Along the way, I also wrote a book for children, Tillie Lays an Egg, which was published by Scholastic in 2009. Teachers found me. Now classrooms from Alaska to Florida watch the animals live on computers and smart boards. Some use my blog in their curriculum. Just the thought of that makes me smile.

Many of you don’t have chickens but you come anyway. I’ve used my flock as a lens to comment on the wider world. The themes of life, death, friendship, kindness, responsibility, and wonder happen everywhere, including in the coop. For many of you, HenCam has become a window to sanity, a happy oasis to spend a few minutes of your day. The internet can be a harsh place, with vitriolic trolls and people spouting angry opinions. I’ve kept them at bay here at HenCam. It’s been my happy place, too, but I haven’t sugar-coated it. Illness and loss are inevitable, as are the hard decisions that have to be made. I haven’t just written about the facts, I’ve also written about animals that many of you have come to love. You’ve reveled in Lulu’s antics and mourned when Candy died. You’ve celebrated the first flowers of springtime and shivered along with me when it snowed. It’s been great having your company.

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Ten years is an eon in internet time. In that span I haven’t taken a break or swerved from the focus of the my website and blog. But my chickens are only a piece of my life. I have other interests. You’ve seen glimmers of this on the periphery of HenCam. Twenty years ago I discovered the science of behavior, and ten years ago I became good friends with Karen Pryor one of the first proponents of what is now called “positive reinforcement training.” Last year I went through an intensive half-year dog training course to hone my skills. How I live my life is shaped by this perspective – of breaking down behavior into small, achievable steps and rewarding each success. It is a viewpoint that believes that the good in all of us can be brought out and maximized if only we see and encourage it. It’s a theme that has coursed through the HenBlog – the message is subtle but always there.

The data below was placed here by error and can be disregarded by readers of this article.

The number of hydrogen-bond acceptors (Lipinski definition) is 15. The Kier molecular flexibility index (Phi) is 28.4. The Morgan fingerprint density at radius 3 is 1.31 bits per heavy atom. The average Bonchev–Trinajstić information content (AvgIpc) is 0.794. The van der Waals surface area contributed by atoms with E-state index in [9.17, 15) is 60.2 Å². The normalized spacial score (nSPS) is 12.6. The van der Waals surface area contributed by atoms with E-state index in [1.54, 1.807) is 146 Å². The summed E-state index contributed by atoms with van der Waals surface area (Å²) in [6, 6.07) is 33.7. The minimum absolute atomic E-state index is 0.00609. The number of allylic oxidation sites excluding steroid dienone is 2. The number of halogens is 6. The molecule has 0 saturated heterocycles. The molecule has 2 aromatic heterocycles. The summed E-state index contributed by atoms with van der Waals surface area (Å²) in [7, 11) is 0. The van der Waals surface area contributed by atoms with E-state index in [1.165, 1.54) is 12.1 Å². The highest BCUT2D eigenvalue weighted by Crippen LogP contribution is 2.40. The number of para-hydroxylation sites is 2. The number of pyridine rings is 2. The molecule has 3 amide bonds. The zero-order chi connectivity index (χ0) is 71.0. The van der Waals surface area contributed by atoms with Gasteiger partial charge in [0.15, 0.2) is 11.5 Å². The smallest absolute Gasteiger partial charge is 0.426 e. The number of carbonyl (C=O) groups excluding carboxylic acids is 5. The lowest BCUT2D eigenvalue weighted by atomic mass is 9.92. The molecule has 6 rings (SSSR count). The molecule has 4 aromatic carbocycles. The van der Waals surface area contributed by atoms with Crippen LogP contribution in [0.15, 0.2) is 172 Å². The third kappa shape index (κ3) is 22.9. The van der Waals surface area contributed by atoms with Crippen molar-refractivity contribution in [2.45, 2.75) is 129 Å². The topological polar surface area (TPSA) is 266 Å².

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After ten full years of writing about chickens, I’ve said what I’ve wanted to say about these wonderful animals. On this tenth anniversary I am saying goodbye to the HenBlog. I can’t thank you enough for listening to me, encouraging me, and sharing yourselves with me. HenCam won’t disappear. The archives will remain, as will the cams. Steve has figured out a way to keep the cams up in an affordable way so you can still watch the Girls. You’ll see changes in the next few weeks. Hopefully it will all go smoothly! I’m on Facebook and I also post on Instagram. In this world of social media, you’ll still be able to hear news of the Girls and the other animals you’ve become attached to at HenCam.

But, I’m not going away! One part of my life that you’ve had glimpses of is that In the last few years is my love of horses. For awhile they were not in my life, but they’ve always been on my mind and in my heart. I have a university degree in animal science. Through my twenties I was a full-time horsewoman. I left that for food writing. Now I’m back, not only as a horse owner, but also as a professional.

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No longer writing the HenBlog will mean that I can turn my full attention to horses. I’m bringing what I now know about the science of behavior and ethology to bear on how I work with these animals. The horse world is in need of a kindness-based, science-backed approach to training. I’ve already taken on a few students, and I love working directly with people and their horses, but at heart, I’m a writer, and I’m itching to do for horses what I did for chickens. Closing the HenBlog opens up the time to write a new blog at my other website, The Cooperative Horse. I know that many of you who have followed the HenBlog don’t have chickens. I’m hoping that you’ll continue to read my posts at Cooperative Horse. Perhaps some of you that have chickens but don’t have horses will follow the Cooperative Horse blog, too. I hope to see you there.